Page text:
The OF Blog: 2012 National Book Award finalist in Poetry: Tim Seibles, Fast Animal

Monday, November 05, 2012

2012 National Book Award finalist in Poetry: Tim Seibles, Fast Animal

I don't know what
I'm becoming:
from calm to fear
my mind moves, then
moves. Out there
is the place – streets,
storm drains, stores –
where everybody 
goes:  I point at that

then that.  There
are enemies of the world
in the world.
Know what I mean? 
I see them on TV.

– from the first two stanzas of "Later" (p. 3)

If only a single syllable could be deployed to describe Tim Seibles' 2012 National Book Award-nominated poetry collection Fast Animal, "kinetic" would be it.  Throughout the collection, the narrators are in movement, going from place to place, emotional state to emotional state, calm to fear, confusion to clarity.  The poems feel as though they would be best read in a breathless rush, perhaps with the reader herself moving about while engaged with the poems.

Seibles charts a semi-biographical voyage in these poems, beginning with this bit from "Born":

Is this 
how it begins:

a cry that
does not know

who's crying:  consciousness
filling your head (p. 7)

In this and subsequent poems, the narrators express confusion about the world in which they move.  Is it a place worthy of settling down in, or should it be upended, tossed about, made into something new?  The poems of Fast Animal do not skimp on the confusions of youth, such as this bit from "Terry Moore":

...That paperback you found, Nurse

Nadine – the way she treated her patients: (what
exactly was a blow-job     and how long would it be
till we knew?)  Our fathers were scary men – younger

than we are now – and ready to make themselves clear 
without saying anything, especially when we got too cool
to listen, too big to hear.  Did they believe in sex

the way we were starting to? (p. 14)

Seibles' poetry is simultaneously male-universal (speaking to the fears of rejection by women and worries about our bodies) and yet race-specific, when he discusses the perils and curiosities involved with interracial love in "Allison Wolff":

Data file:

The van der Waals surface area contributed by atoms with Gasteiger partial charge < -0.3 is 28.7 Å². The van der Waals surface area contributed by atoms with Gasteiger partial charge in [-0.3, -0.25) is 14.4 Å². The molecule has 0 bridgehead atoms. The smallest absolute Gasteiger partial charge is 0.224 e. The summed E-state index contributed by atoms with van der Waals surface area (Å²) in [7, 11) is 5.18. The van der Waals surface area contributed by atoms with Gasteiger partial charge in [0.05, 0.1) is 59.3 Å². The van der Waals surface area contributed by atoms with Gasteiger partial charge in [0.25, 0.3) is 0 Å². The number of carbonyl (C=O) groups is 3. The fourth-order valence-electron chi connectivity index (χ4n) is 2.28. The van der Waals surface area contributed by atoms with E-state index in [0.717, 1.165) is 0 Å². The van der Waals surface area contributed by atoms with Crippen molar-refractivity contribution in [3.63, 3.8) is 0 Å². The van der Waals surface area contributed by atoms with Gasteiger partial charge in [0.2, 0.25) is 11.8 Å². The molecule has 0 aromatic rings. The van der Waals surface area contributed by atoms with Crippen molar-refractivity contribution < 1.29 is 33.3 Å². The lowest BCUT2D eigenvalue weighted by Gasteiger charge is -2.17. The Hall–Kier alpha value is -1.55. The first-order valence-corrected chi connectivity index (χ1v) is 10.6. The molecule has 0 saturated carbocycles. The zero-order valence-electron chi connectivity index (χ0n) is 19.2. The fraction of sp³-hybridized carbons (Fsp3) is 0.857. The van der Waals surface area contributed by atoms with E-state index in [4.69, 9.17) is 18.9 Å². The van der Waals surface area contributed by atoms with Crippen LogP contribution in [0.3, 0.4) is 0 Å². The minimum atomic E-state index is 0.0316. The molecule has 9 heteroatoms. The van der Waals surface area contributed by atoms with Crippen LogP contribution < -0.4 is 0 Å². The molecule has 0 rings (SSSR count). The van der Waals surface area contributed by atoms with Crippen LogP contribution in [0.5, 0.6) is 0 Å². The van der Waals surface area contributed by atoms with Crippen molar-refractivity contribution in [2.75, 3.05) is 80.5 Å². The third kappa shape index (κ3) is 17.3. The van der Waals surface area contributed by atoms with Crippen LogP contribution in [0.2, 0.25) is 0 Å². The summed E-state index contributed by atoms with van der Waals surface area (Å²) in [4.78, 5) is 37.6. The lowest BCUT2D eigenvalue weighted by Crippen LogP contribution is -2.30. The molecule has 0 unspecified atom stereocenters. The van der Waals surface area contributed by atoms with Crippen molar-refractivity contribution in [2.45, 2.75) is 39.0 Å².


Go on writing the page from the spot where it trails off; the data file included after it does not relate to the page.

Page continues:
I can't remember Allison's voice
but the loud tap of her strapless heels
clacking down the halls is still clear.
Autumn, 1972:  Race was the elephant

sitting on everybody.  Even
as a teenager, I took the weight
as part of the weather, a sort of heavy
humidity felt inside and in the streets.


In so many ways, I was still a child,
though I wore my my seventeen years
like a matador's cape.

The monsters that murdered
Emmett Till – were they everywhere?
I didn't know.  I didn't know enough
to worry enough about the story
white people kept trying to tell. (pp. 49-50)

"Allison Wolff" perhaps is the most emblematic poem in Fast Animal.  Here the raw emotional state of youth is laid bare, yet coupled with "loud" images, that of the tapping of Allison's strapless heels, clacking as she moves; the "heaviness" of racism, appearing here in the guise of a humidity that pervades the soul and then wafts out into the streets to grab another.  The fear and worry here is palpable, but it is mixed with youthful yearning and confusion:  after all, what harm does a couple in love holding hands pose to any other than those who fear love itself?

Seibles, with the possible exception of Cynthia Huntington's Heavenly Bodies, is the most "personal" of the five National Book Award poetry finalists.  There are moments of triumph intermixed with more subdued moments, if not quite defeat, then rather something akin to a sigh of resignation before the struggle is resumed once again in another poem.  The poems build up one another, as themes introduced in one poem, perhaps with a question or metaphorical shrug of the shoulders, is explored further later on the collection.  The result is a collection that is much stronger than the sum of its parts.  Fast Animals, along with Susan Wheeler's Meme, might be one of the two strongest collections in this year's shortlist.  Certainly it is a collection that will be worth re-reading multiple times in the years to come.

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